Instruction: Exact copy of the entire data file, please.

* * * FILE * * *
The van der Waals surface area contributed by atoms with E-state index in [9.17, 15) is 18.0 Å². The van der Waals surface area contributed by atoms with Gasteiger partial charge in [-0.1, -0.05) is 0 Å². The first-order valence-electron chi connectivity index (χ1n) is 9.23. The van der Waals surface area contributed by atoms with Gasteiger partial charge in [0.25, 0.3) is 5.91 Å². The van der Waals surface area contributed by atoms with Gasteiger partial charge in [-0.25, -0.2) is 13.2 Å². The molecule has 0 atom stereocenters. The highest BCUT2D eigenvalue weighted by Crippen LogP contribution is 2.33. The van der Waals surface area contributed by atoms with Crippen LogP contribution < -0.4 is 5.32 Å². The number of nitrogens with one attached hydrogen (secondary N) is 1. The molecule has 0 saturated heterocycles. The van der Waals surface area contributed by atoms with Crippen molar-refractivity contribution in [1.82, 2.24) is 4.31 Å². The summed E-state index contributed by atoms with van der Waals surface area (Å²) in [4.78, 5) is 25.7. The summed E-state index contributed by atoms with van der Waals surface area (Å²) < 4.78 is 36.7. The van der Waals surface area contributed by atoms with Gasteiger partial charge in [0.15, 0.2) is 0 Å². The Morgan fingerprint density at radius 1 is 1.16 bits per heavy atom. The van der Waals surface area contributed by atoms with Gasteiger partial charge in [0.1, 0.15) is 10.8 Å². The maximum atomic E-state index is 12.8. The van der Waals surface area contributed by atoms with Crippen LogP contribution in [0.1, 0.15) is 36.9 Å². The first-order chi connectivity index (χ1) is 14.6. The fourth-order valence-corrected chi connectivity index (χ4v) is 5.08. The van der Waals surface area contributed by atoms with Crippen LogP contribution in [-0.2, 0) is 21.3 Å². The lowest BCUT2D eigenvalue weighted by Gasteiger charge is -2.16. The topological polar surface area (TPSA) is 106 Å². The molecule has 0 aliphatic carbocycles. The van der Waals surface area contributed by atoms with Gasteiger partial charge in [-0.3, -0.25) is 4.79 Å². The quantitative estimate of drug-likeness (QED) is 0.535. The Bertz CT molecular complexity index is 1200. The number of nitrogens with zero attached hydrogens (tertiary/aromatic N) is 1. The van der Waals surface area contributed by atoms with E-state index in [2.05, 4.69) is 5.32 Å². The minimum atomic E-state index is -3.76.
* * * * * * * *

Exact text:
The van der Waals surface area contributed by atoms with E-state index in [9.17, 15) is 18.0 Å². The van der Waals surface area contributed by atoms with Gasteiger partial charge in [-0.1, -0.05) is 0 Å². The first-order valence-electron chi connectivity index (χ1n) is 9.23. The van der Waals surface area contributed by atoms with Gasteiger partial charge in [0.25, 0.3) is 5.91 Å². The van der Waals surface area contributed by atoms with Gasteiger partial charge in [-0.25, -0.2) is 13.2 Å². The molecule has 0 atom stereocenters. The highest BCUT2D eigenvalue weighted by Crippen LogP contribution is 2.33. The van der Waals surface area contributed by atoms with Crippen LogP contribution < -0.4 is 5.32 Å². The number of nitrogens with one attached hydrogen (secondary N) is 1. The molecule has 0 saturated heterocycles. The van der Waals surface area contributed by atoms with Crippen molar-refractivity contribution in [1.82, 2.24) is 4.31 Å². The summed E-state index contributed by atoms with van der Waals surface area (Å²) in [4.78, 5) is 25.7. The summed E-state index contributed by atoms with van der Waals surface area (Å²) < 4.78 is 36.7. The van der Waals surface area contributed by atoms with Gasteiger partial charge in [0.15, 0.2) is 0 Å². The Morgan fingerprint density at radius 1 is 1.16 bits per heavy atom. The van der Waals surface area contributed by atoms with Gasteiger partial charge in [0.1, 0.15) is 10.8 Å². The maximum atomic E-state index is 12.8. The van der Waals surface area contributed by atoms with Crippen LogP contribution in [0.1, 0.15) is 36.9 Å². The first-order chi connectivity index (χ1) is 14.6. The fourth-order valence-corrected chi connectivity index (χ4v) is 5.08. The van der Waals surface area contributed by atoms with Crippen LogP contribution in [-0.2, 0) is 21.3 Å². The lowest BCUT2D eigenvalue weighted by Gasteiger charge is -2.16. The topological polar surface area (TPSA) is 106 Å². The molecule has 0 aliphatic carbocycles. The van der Waals surface area contributed by atoms with Gasteiger partial charge in [-0.3, -0.25) is 4.79 Å². The quantitative estimate of drug-likeness (QED) is 0.535. The Bertz CT molecular complexity index is 1200. The number of nitrogens with zero attached hydrogens (tertiary/aromatic N) is 1. The van der Waals surface area contributed by atoms with E-state index in [2.05, 4.69) is 5.32 Å². The minimum atomic E-state index is -3.76.